Signup for our free newsletter:

Pain at the Persian Pump

Written By Brian Hicks

Posted May 24, 2007

This Tuesday, western news outlets reported the beginning of gasoline rationing in Iran with terse certainty. But the view from Iran is much more complicated, and shows the disarray of oil refining operations in the world’s number-three oil producer.

The Associated Press carried the story of Iran’s gasoline prices jumping by 25%, up to 38 cents (US) from just 30 cents per gallon. The hike, initiated by the Majlis (parliament) as part of a scheme to ration scarce and import-dependent Iranian fuel supplies, comes amid a doubling of housing prices and a tripling in the price of basic goods.

As in America, the middle class in Iran is getting squeezed by increasingly intense pain at the pump.

But the Persian state doesn’t have much of an excuse, given the Persian Gulf’s dominance in OPEC reserves and production rankings. Chalk this move up to inefficiency of investment.

The AP report also conveyed the shock shown by some drivers as they caught sight of the new prices for the first time. The drivers’ surprise is no surprise, given the national leadership’s penchant for hushing up bad news.

The Islamic Republic News Agency, which operates under the auspices of the Ministry of National Guidance, is the predominant foreign face of Iran’s media. On the pro-government IRNA website,, not a word about the increase was published.

BBC Monitoring, which translates foreign news sources into English, carried a "press menu" of Iranian newspapers and websites Tuesday showing a range of Iranian hot topics from praise for the country’s nuclear advances to promises of Israel’s demise. You know, the usual.

But buried in that normal chatter was official confusion and popular dissent. Interior Minister Mostafa Purmohammadi told Iranian national radio that from May 31 to June 5, the government would announce final quotas for the petrol (gasoline) rationing plan.

So why did they lift the price limit before a final decision was made?

According to the minister, the government at first decided to raise the price at the start of the rationing plan on May 31, but the speaker of the Majlis sent a letter to President Mahmoud Ahmedinejad urging the immediate implementation of the May 22 increase date set by legislators.

There are also voices of frustration in Iran, and not only about the petrol stations. In the newspaper Resalat, commentator Mohammad Kazem Anbarlu’i criticized former oil minister Bizhan Namdar-Zangeneh for news that Iran has had to import four to five billion dollars of refined oil products (gasoline) from 16 different countries to meet its needs. The commentator Anbarlu’i challenged the former petroleum chief for saying that Iran cannot economically produce gasoline.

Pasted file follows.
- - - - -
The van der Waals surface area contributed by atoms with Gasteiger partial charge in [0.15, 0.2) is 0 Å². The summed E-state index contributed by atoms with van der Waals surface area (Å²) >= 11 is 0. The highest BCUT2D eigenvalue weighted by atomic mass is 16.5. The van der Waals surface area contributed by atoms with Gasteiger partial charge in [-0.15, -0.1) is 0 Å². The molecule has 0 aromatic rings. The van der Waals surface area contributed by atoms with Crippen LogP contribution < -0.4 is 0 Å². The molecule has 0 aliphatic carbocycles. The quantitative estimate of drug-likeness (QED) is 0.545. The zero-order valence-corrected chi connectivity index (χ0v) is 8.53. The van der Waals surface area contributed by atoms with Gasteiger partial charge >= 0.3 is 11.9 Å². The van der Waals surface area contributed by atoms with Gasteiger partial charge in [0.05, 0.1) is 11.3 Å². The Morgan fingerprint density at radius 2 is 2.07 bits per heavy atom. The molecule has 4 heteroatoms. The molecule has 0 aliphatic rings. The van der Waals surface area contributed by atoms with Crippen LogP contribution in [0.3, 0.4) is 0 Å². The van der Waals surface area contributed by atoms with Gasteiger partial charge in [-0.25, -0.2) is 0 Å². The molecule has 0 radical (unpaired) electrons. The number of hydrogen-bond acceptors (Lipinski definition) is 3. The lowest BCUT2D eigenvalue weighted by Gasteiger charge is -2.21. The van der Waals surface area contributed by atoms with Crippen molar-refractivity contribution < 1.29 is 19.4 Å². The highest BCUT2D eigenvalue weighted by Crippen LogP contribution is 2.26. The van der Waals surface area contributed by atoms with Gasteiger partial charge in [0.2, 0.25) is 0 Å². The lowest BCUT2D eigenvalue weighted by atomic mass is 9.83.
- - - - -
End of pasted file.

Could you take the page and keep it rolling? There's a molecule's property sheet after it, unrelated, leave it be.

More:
The question with Iran–as with Venezuela, Bolivia and Zimbabwe–is whether the world’s loudest leaders can match their independent rhetoric with energy independence. How can Iran, more particularly, circulate record crude oil revenues without causing major price distortions in every corner of the economy, as is happening now?

When you set aside the food and fuel inflation rates around 16% and unemployment at 15%, the country’s political leadership, strangely, is moving in the direction of some market-based reforms.

According to Turquoise Partners, a research group based in Iran and London that specializes in the Tehran Stock Exchange, two of the largest Iranian companies (National Iranian Copper Industries Company and Mobarakeh Steel Complex) recently offered shares for public purchase for the first time.

Supreme Leader Grand Ayatollah Ali Khamenei is part of this plan to lower the government’s share of direct participation in the economy from between 70% and 80% down to 20% in the coming decade, and we must applaud this glimmer of realism in Iran’s domestic policy.

Even the move to rationing is not as interventionist as it sounds. Rather, the price hikes that took effect this week remove a massive subsidy that has allowed Iranians a relatively carefree attitude towards fuel consumption, even though other prices have been escalating.

And the problem of refinery capacity must be addressed along with the introduction of price flexibility. Of the 72 million liters per day of gasoline consumed in Iran, only 40 million are produced domestically. There is no excuse for a major OPEC player to be importing close to 50% of oil products of any kind.

Yet the removal of all of the country’s support mechanisms too quickly could have a crippling effect, setting off riots and even sectarian strife in the country’s dozen or so ethnic minority areas.

The last thing the Middle East needs right now is another war zone. But if you’re an oil bull, your nostrils had better be flaring.



Sam Hopkins

For more on energy markets worldwide, sign up for your FREE Orbus Intel e-letter by clicking here.